November Letter from Revd. Alan Perry

Posted on by Tania Birtwistle

“Sorry seems to be the Hardest Word”. Or is it?

 

I wonder if  you agree with Bernie Taupin’s words, who wrote the lyrics to this song which became a hit for Elton John in 1976 and Blue in 2003?

 

I think an equal contender for the prize might be the words “thank you”. 

 

Well, the word sorry does seem to have been in short supply recently.  It seems in public life that it is a difficult word to say and on each side of the Atlantic politicians have not set a good example when it seems self evident that an apology would seem, to any decent person, appropriate and a way to bring the matter to an end.

 

Human relationships whether in the work place, family, media or on the international stage would be healed much more quickly if we all found it easier to say this one word.

 

Saying ‘thank you’ though can be equally challenging.  Jesus himself experienced a lack of gratitude when in Luke 17, verses 11-19 he healed 10 lepers, but only one felt it important to praise God and say ‘thank you’ for being healed.  This was the person that Jesus praised for his faith.

 

In November we are minded to share in red letter days that call on us to be thankful for a number of different occasions.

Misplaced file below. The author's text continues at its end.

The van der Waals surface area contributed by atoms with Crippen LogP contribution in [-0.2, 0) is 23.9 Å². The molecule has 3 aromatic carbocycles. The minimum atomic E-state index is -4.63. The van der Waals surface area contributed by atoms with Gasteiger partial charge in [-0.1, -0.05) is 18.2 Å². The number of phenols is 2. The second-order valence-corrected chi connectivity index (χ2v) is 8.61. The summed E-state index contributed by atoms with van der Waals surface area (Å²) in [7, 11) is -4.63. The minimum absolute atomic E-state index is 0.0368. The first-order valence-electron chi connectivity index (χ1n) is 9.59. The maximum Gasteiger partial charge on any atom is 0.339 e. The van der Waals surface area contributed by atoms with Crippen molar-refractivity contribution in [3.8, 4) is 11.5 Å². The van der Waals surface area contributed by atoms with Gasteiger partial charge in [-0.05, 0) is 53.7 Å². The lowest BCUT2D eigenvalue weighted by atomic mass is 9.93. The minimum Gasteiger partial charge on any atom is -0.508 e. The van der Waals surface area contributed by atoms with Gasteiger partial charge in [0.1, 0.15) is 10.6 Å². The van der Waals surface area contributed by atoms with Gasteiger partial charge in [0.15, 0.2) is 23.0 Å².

On November 1 it is all Saints Day when we give thanks to God for all the women and men down the ages who have devoted their lives to following Christ, sometimes in spite of their strange personalities.  On this day we remember that as a Christian we can never be alone because the Communion of Saints is forever surrounding us.

 

On Remembrance Sunday we commemorate all those who have given their lives for our freedom in armed conflicts since and including The Great War.  I think It is also a time for us to say sorry as a society, for the times when we have taken our freedom and peace for granted and neglected service men and women who have needed our support due to PTSD and often living with life changing injuries.

 

Well, the jury is out. I will leave the answer to you, the reader.  However, regardless whether the answer is ‘sorry’ or ‘thank you’ we could all attempt to say each word more, and that can only be good for all of us who make up the Body of Christ.

 

Rev Alan Perry